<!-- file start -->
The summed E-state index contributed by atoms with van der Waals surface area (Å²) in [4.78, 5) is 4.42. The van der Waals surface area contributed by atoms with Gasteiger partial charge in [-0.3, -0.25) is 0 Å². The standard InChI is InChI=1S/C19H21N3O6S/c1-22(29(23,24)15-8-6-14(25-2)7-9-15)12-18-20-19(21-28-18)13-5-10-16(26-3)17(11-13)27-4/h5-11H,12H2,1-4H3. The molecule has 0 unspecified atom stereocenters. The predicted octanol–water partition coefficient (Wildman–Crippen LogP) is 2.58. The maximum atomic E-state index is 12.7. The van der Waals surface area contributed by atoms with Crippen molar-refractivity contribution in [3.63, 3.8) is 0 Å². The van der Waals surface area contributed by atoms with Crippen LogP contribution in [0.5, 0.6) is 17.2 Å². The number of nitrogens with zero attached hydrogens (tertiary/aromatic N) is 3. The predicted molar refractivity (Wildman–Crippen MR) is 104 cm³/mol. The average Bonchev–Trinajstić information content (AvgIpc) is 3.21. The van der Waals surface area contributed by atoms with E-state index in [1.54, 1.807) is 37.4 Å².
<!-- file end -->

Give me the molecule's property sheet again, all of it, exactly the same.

The summed E-state index contributed by atoms with van der Waals surface area (Å²) in [4.78, 5) is 4.42. The van der Waals surface area contributed by atoms with Gasteiger partial charge in [-0.3, -0.25) is 0 Å². The standard InChI is InChI=1S/C19H21N3O6S/c1-22(29(23,24)15-8-6-14(25-2)7-9-15)12-18-20-19(21-28-18)13-5-10-16(26-3)17(11-13)27-4/h5-11H,12H2,1-4H3. The molecule has 0 unspecified atom stereocenters. The predicted octanol–water partition coefficient (Wildman–Crippen LogP) is 2.58. The maximum atomic E-state index is 12.7. The van der Waals surface area contributed by atoms with Crippen molar-refractivity contribution in [3.63, 3.8) is 0 Å². The van der Waals surface area contributed by atoms with Crippen LogP contribution in [0.5, 0.6) is 17.2 Å². The number of nitrogens with zero attached hydrogens (tertiary/aromatic N) is 3. The predicted molar refractivity (Wildman–Crippen MR) is 104 cm³/mol. The average Bonchev–Trinajstić information content (AvgIpc) is 3.21. The van der Waals surface area contributed by atoms with E-state index in [1.54, 1.807) is 37.4 Å².